There are a number of antecedents to this offending. He was raised by his grandparents, and had no contact with his father and limited contact with his impaired mother. He had some physical impairment, and he is borderline intellectual functioning, and he was teased and was friendless at school. He has low self-esteem and self-confidence, and he is generally self-conscious about his appearance, and he has very limited adult social connections. Instead, he feels comfortable around children and identifies with them. He has not had an intimate relationship with an adult female, but he has used adult pornography, which then shifted to child exploitation material. It is likely that in the lead up to the offending he become sexually preoccupied, and he probably uses sex as a way of coping with distress, such as the passing of his grandmother.
Importantly, he has reported sexual fantasies involving children. This has included fantasising about coercing a child to act in a manner similar to that in the GEM. In my opinion, these fantasies and his own offending indicate that he has Paedophilia, with an attraction to female children.
Generally, there is no significant other criminal offending other than a plethora of traffic offences for unlicensed driving and hooning. Importantly though, in 2004 he left Australia while he was subject to probation and community service and remained in New Zealand where he committed the sexual offence. There is no significant history of substance misuse although a worrying report by him of the assault on the intoxicated girl.
In New Zealand he completed an adapted sexual offender program. He has now completed a modified sexual offender program in Queensland. In my opinion, he does not seem to have taken a lot from those programs. There is limited victim empathy. He has some understanding of the underlying basis for his offending but it would seem that he continues to fantasise about girls, or has recently reported this. He has not had specific treatment for these deviant sexual fantasies. I believe that his strategies for risk Management on release show a lack of insight and are unrealistic. He has no suitable accommodation and he has not lived independently before.
I have assessed Mr Griffin with a number of measurements that have been shown to have some validity in the prediction of violent sexual reoffending. Please see Appendix C.
On the Static 99 - R, I gave them a score of five, which places him in the group at higher risk than the average offender (mean score 2).
On the Hare Psychopathy Checklist revised, I gave them a score of 17/40. This is not particularly elevated for a prison population and it is not in the range of psychopathy.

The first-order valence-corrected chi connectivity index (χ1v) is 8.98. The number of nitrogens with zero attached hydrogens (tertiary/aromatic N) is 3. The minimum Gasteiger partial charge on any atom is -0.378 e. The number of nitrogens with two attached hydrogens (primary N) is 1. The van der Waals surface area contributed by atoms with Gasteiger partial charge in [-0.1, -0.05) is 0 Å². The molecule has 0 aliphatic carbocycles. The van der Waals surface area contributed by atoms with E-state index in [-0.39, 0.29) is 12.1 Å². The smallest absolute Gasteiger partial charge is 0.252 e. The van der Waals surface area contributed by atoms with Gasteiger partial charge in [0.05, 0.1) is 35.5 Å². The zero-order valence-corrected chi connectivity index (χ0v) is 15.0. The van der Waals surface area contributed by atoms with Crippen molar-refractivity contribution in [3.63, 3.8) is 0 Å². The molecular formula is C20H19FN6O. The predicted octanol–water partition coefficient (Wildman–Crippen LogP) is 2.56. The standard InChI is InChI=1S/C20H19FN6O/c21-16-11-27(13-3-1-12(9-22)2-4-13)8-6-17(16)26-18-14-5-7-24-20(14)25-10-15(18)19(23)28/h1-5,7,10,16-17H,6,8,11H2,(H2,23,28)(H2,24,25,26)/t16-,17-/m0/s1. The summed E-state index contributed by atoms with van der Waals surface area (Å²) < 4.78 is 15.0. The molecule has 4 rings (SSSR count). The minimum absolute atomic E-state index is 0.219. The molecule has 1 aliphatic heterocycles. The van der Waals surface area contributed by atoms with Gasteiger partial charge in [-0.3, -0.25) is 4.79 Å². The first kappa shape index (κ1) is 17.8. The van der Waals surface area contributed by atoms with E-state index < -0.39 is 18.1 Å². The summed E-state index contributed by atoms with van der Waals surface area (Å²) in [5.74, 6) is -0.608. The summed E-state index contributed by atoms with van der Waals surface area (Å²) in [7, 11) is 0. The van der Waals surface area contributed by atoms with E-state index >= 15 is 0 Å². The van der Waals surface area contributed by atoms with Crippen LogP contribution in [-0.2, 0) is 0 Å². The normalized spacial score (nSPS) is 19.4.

On the risk also actual violence protocol I noted:
• the chronicity of offending
• physical coercion (he persisted)
• psychological coercion (grooming)
• attitudes that condone violence (in the past and possibly continuing)
• problems of self-awareness
• problems with stress or coping (likely)
• sexual deviance
• borderline intellectual functioning
• problems with intimate relationships
• problems with non-intimate relationships
• problems with employment
• nonsexual criminality (limited)
• problems with planning (for independent living)
• problems with treatment (limited response)
• problems with supervision (warrant)
In my opinion, the risk of reoffending in the community on release without supervision is high. Mr Griffin has paedophilia and it is likely that he continues to fantasise about children. He has not lived independently and he has few if any supports other than his grandfather. He has limited self-awareness and limited strategies to militate against the risk of reoffending. I think it is likely that sometime in the near future, while stressed or idle, his attention will be drawn to a young girl who has come into is personal sphere. She may be a family member or the child of an associate or family friend. He will become aroused by her and he will start to fantasise about her. He will associate with her and befriend her, and in doing so start to groom her. The offending will occur somewhat opportunistically and it is unlikely that he will be deterred even by the nearby presence of others including adults. It is likely that he will attempt some form of penetrative assault and the child might suffer psychologically and emotionally and physically.
It is possible now that he has learned from his second incarceration and his second offender program, and on the lease you would be able to find some form of accommodation and support, and he will actively avoid risk situations. At my interview with him, I was not convinced that he had the awareness or the strategies for this.
In my opinion, more needs to be done to address his risk factors. He needs specific treatment around his deviant sexual fantasies, both individual treatment and possibly medication.
There need to be better plans around his release from prison, particularly accommodation, support, and ongoing treatment.